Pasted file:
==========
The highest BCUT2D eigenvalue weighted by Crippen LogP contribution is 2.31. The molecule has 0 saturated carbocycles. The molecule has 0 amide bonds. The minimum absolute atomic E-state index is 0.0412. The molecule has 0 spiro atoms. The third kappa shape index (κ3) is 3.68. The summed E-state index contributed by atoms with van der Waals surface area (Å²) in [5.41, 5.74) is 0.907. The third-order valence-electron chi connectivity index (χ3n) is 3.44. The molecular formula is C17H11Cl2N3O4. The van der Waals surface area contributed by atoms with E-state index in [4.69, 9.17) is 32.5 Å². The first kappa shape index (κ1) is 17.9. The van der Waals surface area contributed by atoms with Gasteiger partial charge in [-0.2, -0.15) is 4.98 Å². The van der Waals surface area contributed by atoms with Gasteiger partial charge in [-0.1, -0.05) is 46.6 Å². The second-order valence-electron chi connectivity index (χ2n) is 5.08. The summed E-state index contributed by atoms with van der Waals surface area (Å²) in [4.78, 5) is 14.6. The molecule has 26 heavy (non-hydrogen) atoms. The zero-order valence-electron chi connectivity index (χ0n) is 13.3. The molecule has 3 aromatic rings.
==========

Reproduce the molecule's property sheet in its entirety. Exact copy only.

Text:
The highest BCUT2D eigenvalue weighted by Crippen LogP contribution is 2.31. The molecule has 0 saturated carbocycles. The molecule has 0 amide bonds. The minimum absolute atomic E-state index is 0.0412. The molecule has 0 spiro atoms. The third kappa shape index (κ3) is 3.68. The summed E-state index contributed by atoms with van der Waals surface area (Å²) in [5.41, 5.74) is 0.907. The third-order valence-electron chi connectivity index (χ3n) is 3.44. The molecular formula is C17H11Cl2N3O4. The van der Waals surface area contributed by atoms with E-state index in [4.69, 9.17) is 32.5 Å². The first kappa shape index (κ1) is 17.9. The van der Waals surface area contributed by atoms with Gasteiger partial charge in [-0.2, -0.15) is 4.98 Å². The van der Waals surface area contributed by atoms with Gasteiger partial charge in [-0.1, -0.05) is 46.6 Å². The second-order valence-electron chi connectivity index (χ2n) is 5.08. The summed E-state index contributed by atoms with van der Waals surface area (Å²) in [4.78, 5) is 14.6. The molecule has 26 heavy (non-hydrogen) atoms. The zero-order valence-electron chi connectivity index (χ0n) is 13.3. The molecule has 3 aromatic rings.